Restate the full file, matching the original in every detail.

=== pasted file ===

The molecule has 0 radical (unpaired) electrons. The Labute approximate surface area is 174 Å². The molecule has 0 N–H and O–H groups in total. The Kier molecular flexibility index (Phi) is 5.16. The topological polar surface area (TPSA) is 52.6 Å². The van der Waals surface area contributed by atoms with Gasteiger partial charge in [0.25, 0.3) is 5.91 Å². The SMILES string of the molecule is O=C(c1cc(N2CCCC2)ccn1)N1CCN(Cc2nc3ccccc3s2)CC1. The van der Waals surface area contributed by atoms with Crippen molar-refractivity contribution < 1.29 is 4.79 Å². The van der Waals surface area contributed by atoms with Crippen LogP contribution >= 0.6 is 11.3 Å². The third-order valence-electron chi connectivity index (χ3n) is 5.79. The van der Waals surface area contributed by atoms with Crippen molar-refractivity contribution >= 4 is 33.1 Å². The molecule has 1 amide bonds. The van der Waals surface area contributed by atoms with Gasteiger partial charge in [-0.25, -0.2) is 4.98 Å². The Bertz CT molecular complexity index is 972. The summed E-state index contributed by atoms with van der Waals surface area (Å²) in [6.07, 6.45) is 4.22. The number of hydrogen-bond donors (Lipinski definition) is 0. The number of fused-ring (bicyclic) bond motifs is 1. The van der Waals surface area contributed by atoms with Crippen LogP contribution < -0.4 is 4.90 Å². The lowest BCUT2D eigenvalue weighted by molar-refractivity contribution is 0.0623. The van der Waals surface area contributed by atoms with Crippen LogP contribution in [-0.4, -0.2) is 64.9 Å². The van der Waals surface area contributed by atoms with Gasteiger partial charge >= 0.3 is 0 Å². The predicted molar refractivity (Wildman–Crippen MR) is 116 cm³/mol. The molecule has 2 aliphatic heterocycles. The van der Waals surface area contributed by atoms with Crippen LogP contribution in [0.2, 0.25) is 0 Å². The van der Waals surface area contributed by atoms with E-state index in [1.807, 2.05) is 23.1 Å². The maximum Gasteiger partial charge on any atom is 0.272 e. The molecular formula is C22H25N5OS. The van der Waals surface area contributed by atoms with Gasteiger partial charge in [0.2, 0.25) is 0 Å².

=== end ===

The molecule has 0 radical (unpaired) electrons. The Labute approximate surface area is 174 Å². The molecule has 0 N–H and O–H groups in total. The Kier molecular flexibility index (Phi) is 5.16. The topological polar surface area (TPSA) is 52.6 Å². The van der Waals surface area contributed by atoms with Gasteiger partial charge in [0.25, 0.3) is 5.91 Å². The SMILES string of the molecule is O=C(c1cc(N2CCCC2)ccn1)N1CCN(Cc2nc3ccccc3s2)CC1. The van der Waals surface area contributed by atoms with Crippen molar-refractivity contribution < 1.29 is 4.79 Å². The van der Waals surface area contributed by atoms with Crippen LogP contribution >= 0.6 is 11.3 Å². The third-order valence-electron chi connectivity index (χ3n) is 5.79. The van der Waals surface area contributed by atoms with Crippen molar-refractivity contribution >= 4 is 33.1 Å². The molecule has 1 amide bonds. The van der Waals surface area contributed by atoms with Gasteiger partial charge in [-0.25, -0.2) is 4.98 Å². The Bertz CT molecular complexity index is 972. The summed E-state index contributed by atoms with van der Waals surface area (Å²) in [6.07, 6.45) is 4.22. The number of hydrogen-bond donors (Lipinski definition) is 0. The number of fused-ring (bicyclic) bond motifs is 1. The van der Waals surface area contributed by atoms with Crippen LogP contribution < -0.4 is 4.90 Å². The lowest BCUT2D eigenvalue weighted by molar-refractivity contribution is 0.0623. The van der Waals surface area contributed by atoms with Crippen LogP contribution in [-0.4, -0.2) is 64.9 Å². The van der Waals surface area contributed by atoms with Gasteiger partial charge >= 0.3 is 0 Å². The predicted molar refractivity (Wildman–Crippen MR) is 116 cm³/mol. The molecule has 2 aliphatic heterocycles. The van der Waals surface area contributed by atoms with Crippen LogP contribution in [0.2, 0.25) is 0 Å². The van der Waals surface area contributed by atoms with E-state index in [1.807, 2.05) is 23.1 Å². The maximum Gasteiger partial charge on any atom is 0.272 e. The molecular formula is C22H25N5OS. The van der Waals surface area contributed by atoms with Gasteiger partial charge in [0.2, 0.25) is 0 Å².